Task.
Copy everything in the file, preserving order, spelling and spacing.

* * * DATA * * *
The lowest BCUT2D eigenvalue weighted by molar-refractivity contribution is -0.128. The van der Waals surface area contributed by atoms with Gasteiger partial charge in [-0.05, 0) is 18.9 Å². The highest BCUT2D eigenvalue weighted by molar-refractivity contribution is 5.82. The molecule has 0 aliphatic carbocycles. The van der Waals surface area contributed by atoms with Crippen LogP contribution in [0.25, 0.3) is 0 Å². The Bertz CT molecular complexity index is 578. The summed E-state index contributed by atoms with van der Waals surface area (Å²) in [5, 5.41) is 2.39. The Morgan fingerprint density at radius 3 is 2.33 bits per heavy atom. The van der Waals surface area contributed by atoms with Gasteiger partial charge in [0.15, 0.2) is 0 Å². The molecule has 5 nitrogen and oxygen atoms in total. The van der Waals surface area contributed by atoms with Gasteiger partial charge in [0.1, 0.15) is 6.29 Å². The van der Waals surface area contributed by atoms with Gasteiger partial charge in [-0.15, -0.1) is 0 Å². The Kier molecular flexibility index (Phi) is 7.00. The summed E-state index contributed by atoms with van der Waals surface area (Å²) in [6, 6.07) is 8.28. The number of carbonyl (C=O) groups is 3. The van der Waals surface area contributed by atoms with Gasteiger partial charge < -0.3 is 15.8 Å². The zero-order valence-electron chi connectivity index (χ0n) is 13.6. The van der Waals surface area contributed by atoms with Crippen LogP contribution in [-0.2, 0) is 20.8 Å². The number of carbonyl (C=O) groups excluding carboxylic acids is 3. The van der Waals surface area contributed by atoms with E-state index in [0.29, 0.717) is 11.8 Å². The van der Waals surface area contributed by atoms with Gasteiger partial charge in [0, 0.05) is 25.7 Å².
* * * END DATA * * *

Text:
The lowest BCUT2D eigenvalue weighted by molar-refractivity contribution is -0.128. The van der Waals surface area contributed by atoms with Gasteiger partial charge in [-0.05, 0) is 18.9 Å². The highest BCUT2D eigenvalue weighted by molar-refractivity contribution is 5.82. The molecule has 0 aliphatic carbocycles. The van der Waals surface area contributed by atoms with Crippen LogP contribution in [0.25, 0.3) is 0 Å². The Bertz CT molecular complexity index is 578. The summed E-state index contributed by atoms with van der Waals surface area (Å²) in [5, 5.41) is 2.39. The Morgan fingerprint density at radius 3 is 2.33 bits per heavy atom. The van der Waals surface area contributed by atoms with Gasteiger partial charge in [0.15, 0.2) is 0 Å². The molecule has 5 nitrogen and oxygen atoms in total. The van der Waals surface area contributed by atoms with Gasteiger partial charge in [0.1, 0.15) is 6.29 Å². The van der Waals surface area contributed by atoms with Gasteiger partial charge in [-0.15, -0.1) is 0 Å². The Kier molecular flexibility index (Phi) is 7.00. The summed E-state index contributed by atoms with van der Waals surface area (Å²) in [6, 6.07) is 8.28. The number of carbonyl (C=O) groups is 3. The van der Waals surface area contributed by atoms with Gasteiger partial charge < -0.3 is 15.8 Å². The zero-order valence-electron chi connectivity index (χ0n) is 13.6. The van der Waals surface area contributed by atoms with Crippen LogP contribution in [-0.2, 0) is 20.8 Å². The number of carbonyl (C=O) groups excluding carboxylic acids is 3. The van der Waals surface area contributed by atoms with E-state index in [0.29, 0.717) is 11.8 Å². The van der Waals surface area contributed by atoms with Gasteiger partial charge in [0, 0.05) is 25.7 Å².